From the August 15 edition of CNN's New Day:
JACKIE KUCINICH: It's hard to think that Manafort is terribly worried about his reputation given who he's worked for in the past. I mean, it's a litany of dictators and terrible human beings. So, it's not really -- I'm surprised he's so concerned about that. That said, you know what this does, this muddies the water. They've made a lot of accusations against the Clintons and the Clinton Foundation and some of the people they've dealt with. And I think that, at its core, this goes to that argument. And, you know, look at your campaign chair. Look who he's dealt with. Look what he's done. And I think it really does undermine that attack by the Trump campaign.
ERROL LOUIS: Also, I mean, I want to go back and parse that statement from Paul Manafort. I just heard it for the first time. But, I mean, if I understand the article correctly, I don't think it was the governments that were funneling him the money. I think the accusation was that the parties that supported those who were in charge of those governments were funneling the money. We also know, and this I think is probably provable, that he was involved in some cash flow, some cash transactions to try and set up businesses using some of the assets, or buying and then exploiting some of the assets of the same region. He's got a lot of explaining to do.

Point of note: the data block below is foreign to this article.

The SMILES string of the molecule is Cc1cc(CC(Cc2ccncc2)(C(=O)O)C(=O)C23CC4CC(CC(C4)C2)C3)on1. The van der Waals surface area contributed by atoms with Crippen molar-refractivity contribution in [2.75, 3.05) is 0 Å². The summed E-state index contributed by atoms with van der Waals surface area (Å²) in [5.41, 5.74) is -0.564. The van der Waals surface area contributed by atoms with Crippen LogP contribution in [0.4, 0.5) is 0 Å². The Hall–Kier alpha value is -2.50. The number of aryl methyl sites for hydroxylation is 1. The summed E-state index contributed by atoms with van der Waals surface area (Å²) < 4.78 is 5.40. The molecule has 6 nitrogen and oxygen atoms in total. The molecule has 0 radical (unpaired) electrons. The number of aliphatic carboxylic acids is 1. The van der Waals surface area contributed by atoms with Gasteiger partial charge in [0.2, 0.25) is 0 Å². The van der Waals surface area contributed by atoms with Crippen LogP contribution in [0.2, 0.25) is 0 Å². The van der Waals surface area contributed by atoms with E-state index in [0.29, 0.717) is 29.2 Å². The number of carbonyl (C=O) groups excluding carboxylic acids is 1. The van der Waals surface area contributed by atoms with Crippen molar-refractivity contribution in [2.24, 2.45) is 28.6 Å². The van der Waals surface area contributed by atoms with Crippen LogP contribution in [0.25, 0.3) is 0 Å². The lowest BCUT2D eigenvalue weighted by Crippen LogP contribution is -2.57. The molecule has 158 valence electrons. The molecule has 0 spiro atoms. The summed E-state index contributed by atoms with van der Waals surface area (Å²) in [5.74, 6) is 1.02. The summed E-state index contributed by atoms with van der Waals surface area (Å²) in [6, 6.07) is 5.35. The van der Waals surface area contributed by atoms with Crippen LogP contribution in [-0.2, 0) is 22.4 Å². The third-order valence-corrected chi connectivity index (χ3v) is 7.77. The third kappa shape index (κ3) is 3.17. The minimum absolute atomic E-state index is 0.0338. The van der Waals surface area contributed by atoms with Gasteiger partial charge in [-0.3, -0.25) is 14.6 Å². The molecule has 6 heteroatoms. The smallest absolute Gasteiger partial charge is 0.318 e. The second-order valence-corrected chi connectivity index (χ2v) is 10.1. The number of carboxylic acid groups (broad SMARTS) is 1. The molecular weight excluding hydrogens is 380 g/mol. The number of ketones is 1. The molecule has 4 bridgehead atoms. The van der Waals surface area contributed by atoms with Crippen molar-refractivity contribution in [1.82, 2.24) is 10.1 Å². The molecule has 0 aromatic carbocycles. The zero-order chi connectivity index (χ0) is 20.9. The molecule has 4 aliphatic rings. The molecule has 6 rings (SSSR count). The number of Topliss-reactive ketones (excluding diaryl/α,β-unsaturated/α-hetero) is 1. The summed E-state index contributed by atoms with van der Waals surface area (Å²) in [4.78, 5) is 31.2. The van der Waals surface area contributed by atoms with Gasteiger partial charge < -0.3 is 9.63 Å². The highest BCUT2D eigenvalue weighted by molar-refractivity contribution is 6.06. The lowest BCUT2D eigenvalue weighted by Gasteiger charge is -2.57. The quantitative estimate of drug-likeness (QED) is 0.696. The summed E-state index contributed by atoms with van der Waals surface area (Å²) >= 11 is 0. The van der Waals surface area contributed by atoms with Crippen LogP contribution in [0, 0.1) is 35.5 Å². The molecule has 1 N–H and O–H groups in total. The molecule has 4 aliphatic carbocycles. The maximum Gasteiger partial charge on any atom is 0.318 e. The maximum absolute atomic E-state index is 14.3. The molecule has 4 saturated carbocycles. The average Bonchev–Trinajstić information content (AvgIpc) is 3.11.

ALISYN CAMEROTA (CO-HOST): Why do voters care about this?
CHRIS CUOMO (CO-HOST): You could be right in that they don't. He's not running for office. The concern is that Trump decided to bring a guy in who's represented bad people in the past. You know, he has a loose nickname of being the master of the dark arts when it comes to politics.